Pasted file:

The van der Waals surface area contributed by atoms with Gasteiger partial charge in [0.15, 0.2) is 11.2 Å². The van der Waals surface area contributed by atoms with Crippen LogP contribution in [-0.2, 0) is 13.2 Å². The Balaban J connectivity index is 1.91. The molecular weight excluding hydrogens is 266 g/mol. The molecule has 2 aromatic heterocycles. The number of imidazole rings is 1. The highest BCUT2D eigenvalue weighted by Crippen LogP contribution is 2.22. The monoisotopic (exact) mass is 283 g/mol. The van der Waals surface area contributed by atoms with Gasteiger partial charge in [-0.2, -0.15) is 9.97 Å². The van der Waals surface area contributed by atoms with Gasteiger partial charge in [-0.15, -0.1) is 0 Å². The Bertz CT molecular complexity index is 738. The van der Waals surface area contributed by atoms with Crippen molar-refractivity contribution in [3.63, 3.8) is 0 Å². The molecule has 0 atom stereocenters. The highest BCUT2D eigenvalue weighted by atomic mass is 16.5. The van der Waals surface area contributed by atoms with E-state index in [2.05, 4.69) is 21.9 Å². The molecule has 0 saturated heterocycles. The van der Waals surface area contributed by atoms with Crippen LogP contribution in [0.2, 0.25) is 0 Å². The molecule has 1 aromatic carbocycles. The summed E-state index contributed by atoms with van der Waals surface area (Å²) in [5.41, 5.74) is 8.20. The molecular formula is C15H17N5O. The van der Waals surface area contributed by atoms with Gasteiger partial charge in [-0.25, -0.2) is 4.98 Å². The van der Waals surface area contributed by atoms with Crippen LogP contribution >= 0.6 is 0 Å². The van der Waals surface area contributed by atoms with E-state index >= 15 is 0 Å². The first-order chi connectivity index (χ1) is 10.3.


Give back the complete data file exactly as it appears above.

The van der Waals surface area contributed by atoms with Gasteiger partial charge in [0.15, 0.2) is 11.2 Å². The van der Waals surface area contributed by atoms with Crippen LogP contribution in [-0.2, 0) is 13.2 Å². The Balaban J connectivity index is 1.91. The molecular weight excluding hydrogens is 266 g/mol. The molecule has 2 aromatic heterocycles. The number of imidazole rings is 1. The highest BCUT2D eigenvalue weighted by Crippen LogP contribution is 2.22. The monoisotopic (exact) mass is 283 g/mol. The van der Waals surface area contributed by atoms with Gasteiger partial charge in [-0.2, -0.15) is 9.97 Å². The van der Waals surface area contributed by atoms with Gasteiger partial charge in [-0.15, -0.1) is 0 Å². The Bertz CT molecular complexity index is 738. The van der Waals surface area contributed by atoms with Crippen molar-refractivity contribution in [3.63, 3.8) is 0 Å². The molecule has 0 atom stereocenters. The highest BCUT2D eigenvalue weighted by atomic mass is 16.5. The van der Waals surface area contributed by atoms with E-state index in [2.05, 4.69) is 21.9 Å². The molecule has 0 saturated heterocycles. The van der Waals surface area contributed by atoms with Crippen LogP contribution in [0.2, 0.25) is 0 Å². The molecule has 1 aromatic carbocycles. The summed E-state index contributed by atoms with van der Waals surface area (Å²) in [5.41, 5.74) is 8.20. The molecular formula is C15H17N5O. The van der Waals surface area contributed by atoms with Gasteiger partial charge in [-0.25, -0.2) is 4.98 Å². The van der Waals surface area contributed by atoms with Crippen LogP contribution >= 0.6 is 0 Å². The van der Waals surface area contributed by atoms with E-state index >= 15 is 0 Å². The first-order chi connectivity index (χ1) is 10.3.